Raging Bull

In posting this review I admit to one of my greatest mistakes when it comes to film. I put off watching Raging Bull despite having it for almost a year. Well, now I have rectified that mistake and the result was glorious.

Robert De Niro and Martin Scorsese’s collaborations together produced what I consider to be the finest film of the seventies, one of the finest films of the 90’s, and now quite possibly the finest film of the eighties as well. Raging Bull, put quite simply, is one hell of a film. It takes you into the mind of the destructive man that was Jake La Motta who is ferociously brought to life by what might be Robert De Niro’s finest performance, and shows you how his struggles both personally and professionally ended up shaping his life.

La Motta was more than just a boxer, he was a force of nature that battered and abused anything he came into contact with. Whether it be his wife at home or his opponent in the ring, either way his anger led him to violent bouts of horrifying violence that simultaneously progressed and destroyed different aspects of his life. This is the definition of the anti-hero. Jake La Motta is a despicable man, a man who makes no attempt to hide his true nature, and yet you almost feel compelled to sympathize with him despite the fact that you’ve witnessed him do terrible things. That’s what makes him so interesting. For me liking a character doesn’t even come into the equation when I look at my favorite characters of all time. Alex DeLarge: murderous psychopath. Henry Hill: drug dealer and woman beater. And now Jake La Motta: animal.

De Niro’s dedication to the craft really shows in this role. Not just because he trained to the point where he won two professional boxing tournaments and then proceeded to gain 60 pounds, a record breaking amount, to play an older La Motta. Even if you disregard all of that, you are left with one of the finest performances of all time. One might dismiss his performance as one of sheer anger, but what they fail to recognize is the great deal of restraint that is applied. At no point in Raging Bull does it feel as if he’s overracting which would be an easy thing to do. The difficult part is making it entirely believable and creating a layered performance that allows the viewer to see La Motta as more than just a monster, but as a man as well. It was a difficult task that was pulled off immaculately.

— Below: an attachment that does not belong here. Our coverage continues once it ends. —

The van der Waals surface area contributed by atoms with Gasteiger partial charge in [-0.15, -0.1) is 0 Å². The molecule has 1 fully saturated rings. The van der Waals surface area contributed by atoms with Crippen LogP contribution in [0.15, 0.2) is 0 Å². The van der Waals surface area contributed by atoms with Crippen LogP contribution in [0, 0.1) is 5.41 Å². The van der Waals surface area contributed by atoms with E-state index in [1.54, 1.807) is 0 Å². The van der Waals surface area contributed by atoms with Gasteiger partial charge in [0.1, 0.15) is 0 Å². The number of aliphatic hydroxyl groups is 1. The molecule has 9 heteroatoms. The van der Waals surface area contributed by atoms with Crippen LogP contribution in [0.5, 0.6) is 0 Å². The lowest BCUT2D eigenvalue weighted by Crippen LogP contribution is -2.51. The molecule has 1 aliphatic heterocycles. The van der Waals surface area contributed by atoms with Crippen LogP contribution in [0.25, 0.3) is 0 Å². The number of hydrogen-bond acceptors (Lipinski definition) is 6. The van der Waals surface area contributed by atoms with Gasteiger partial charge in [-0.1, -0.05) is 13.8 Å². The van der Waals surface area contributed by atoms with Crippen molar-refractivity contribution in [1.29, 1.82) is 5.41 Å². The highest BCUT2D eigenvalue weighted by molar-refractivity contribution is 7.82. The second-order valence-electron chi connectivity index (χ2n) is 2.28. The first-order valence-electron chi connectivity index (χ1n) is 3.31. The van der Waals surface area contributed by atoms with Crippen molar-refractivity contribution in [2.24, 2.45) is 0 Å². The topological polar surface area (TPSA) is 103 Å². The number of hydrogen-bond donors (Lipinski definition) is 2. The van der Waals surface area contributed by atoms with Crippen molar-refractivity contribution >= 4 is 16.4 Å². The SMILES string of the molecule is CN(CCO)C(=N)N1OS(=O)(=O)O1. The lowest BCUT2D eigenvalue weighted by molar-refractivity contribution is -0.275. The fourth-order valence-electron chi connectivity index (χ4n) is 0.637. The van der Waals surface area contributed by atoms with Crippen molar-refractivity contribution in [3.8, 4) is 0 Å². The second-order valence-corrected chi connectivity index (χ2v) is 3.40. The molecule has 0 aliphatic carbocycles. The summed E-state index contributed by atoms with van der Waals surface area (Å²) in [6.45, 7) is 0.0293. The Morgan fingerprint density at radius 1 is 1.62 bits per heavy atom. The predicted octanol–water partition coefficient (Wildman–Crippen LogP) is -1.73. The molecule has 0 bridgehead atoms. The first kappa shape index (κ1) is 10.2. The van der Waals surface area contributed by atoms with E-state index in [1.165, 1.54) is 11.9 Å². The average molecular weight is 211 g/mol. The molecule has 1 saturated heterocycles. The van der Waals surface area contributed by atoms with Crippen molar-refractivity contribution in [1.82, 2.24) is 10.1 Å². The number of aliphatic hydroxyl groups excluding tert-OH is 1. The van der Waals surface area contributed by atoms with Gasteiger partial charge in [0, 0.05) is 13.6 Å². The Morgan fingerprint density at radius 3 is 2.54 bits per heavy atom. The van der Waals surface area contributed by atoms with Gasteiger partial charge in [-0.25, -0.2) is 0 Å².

De Niro’s La Motta is complemented by a variety of perfect supporting performances coming from Joe Pesci as La Motta’s brother Joey, Cathy Moriarty as La Motta’s second wife Vickey, and Frank Vincent as an associate of Joey, Salvy. Nothing more needs to be said about the excellence of these performances as they speak for themselves.

One of this films greatest features lies behind the camera: the genius of Martin Scorsese. Allow me to be the thousandth person to say that it was genius to shoot this film in black & white. It really adds to the feel of the film as it seems grittier and fits the feel of the 40’s and 50’s well, along with resulting in some breathtaking shots. My favorite of which is the opening credits where you see a faceless boxer (Who you can tell is De Niro just by his movements) getting pumped up for a fight in the ring. The camera is unmoving through this entire segment, making De Niro the only moving part in the shot. This is where the black & white comes into play. The contrast of his darker clothes against the foggy white backdrop of the scene results in a beautiful display.

Besides just his use of black & white cinematography, Scorsese also pulled off creating some of the finest boxing sequences of all time. What it is that makes them so special? Scorsese stays close. At no point do the cameras stray away from the action. Instead they are always right up in the action moving with the punches. One of my favorite instances of this comes when (Semi-Spoilers) La Motta is fighting Sugar Ray Robinson and Robinson is just destroying La Motta’s face and the camera switches between Ray swinging and blood shooting out of La Motta’s face and flowing down his legs. It’s a brutal shot and one that I haven’t been able to shake since seeing it.

It took me far too long to finally watch this film and it was a mistake. This is a perfect of example of a master filmmaker at the peak of his craft. Not only is this the finest sports film I’ve ever seen (If you consider it a sports film), but it’s also one of the finest films I’ve ever seen.

This film makes me reevaluate every other film that I have called a masterpiece. This is the definition of a masterpiece.

A well-deserved: